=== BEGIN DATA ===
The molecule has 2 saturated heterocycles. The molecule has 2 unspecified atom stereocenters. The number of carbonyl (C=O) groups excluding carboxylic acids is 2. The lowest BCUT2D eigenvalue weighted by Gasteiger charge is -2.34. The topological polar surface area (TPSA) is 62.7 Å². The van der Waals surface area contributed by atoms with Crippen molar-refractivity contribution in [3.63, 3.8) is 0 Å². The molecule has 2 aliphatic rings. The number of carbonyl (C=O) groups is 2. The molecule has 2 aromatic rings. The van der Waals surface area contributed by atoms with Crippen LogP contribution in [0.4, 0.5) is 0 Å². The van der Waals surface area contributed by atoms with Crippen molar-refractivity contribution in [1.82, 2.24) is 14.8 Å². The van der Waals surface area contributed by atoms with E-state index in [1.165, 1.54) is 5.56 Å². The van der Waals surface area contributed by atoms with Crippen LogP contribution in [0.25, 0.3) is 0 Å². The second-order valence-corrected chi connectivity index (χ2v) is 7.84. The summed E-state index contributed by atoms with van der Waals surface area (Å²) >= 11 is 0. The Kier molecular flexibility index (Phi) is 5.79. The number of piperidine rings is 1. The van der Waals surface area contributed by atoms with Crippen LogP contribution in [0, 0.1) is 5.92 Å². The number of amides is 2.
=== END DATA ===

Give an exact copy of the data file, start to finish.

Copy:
The molecule has 2 saturated heterocycles. The molecule has 2 unspecified atom stereocenters. The number of carbonyl (C=O) groups excluding carboxylic acids is 2. The lowest BCUT2D eigenvalue weighted by Gasteiger charge is -2.34. The topological polar surface area (TPSA) is 62.7 Å². The van der Waals surface area contributed by atoms with Crippen molar-refractivity contribution in [3.63, 3.8) is 0 Å². The molecule has 2 aliphatic rings. The number of carbonyl (C=O) groups is 2. The molecule has 2 aromatic rings. The van der Waals surface area contributed by atoms with Crippen LogP contribution in [0.4, 0.5) is 0 Å². The van der Waals surface area contributed by atoms with Crippen molar-refractivity contribution in [1.82, 2.24) is 14.8 Å². The van der Waals surface area contributed by atoms with E-state index in [1.165, 1.54) is 5.56 Å². The van der Waals surface area contributed by atoms with Crippen LogP contribution in [0.25, 0.3) is 0 Å². The second-order valence-corrected chi connectivity index (χ2v) is 7.84. The summed E-state index contributed by atoms with van der Waals surface area (Å²) >= 11 is 0. The Kier molecular flexibility index (Phi) is 5.79. The number of piperidine rings is 1. The van der Waals surface area contributed by atoms with Crippen LogP contribution in [0, 0.1) is 5.92 Å². The number of amides is 2.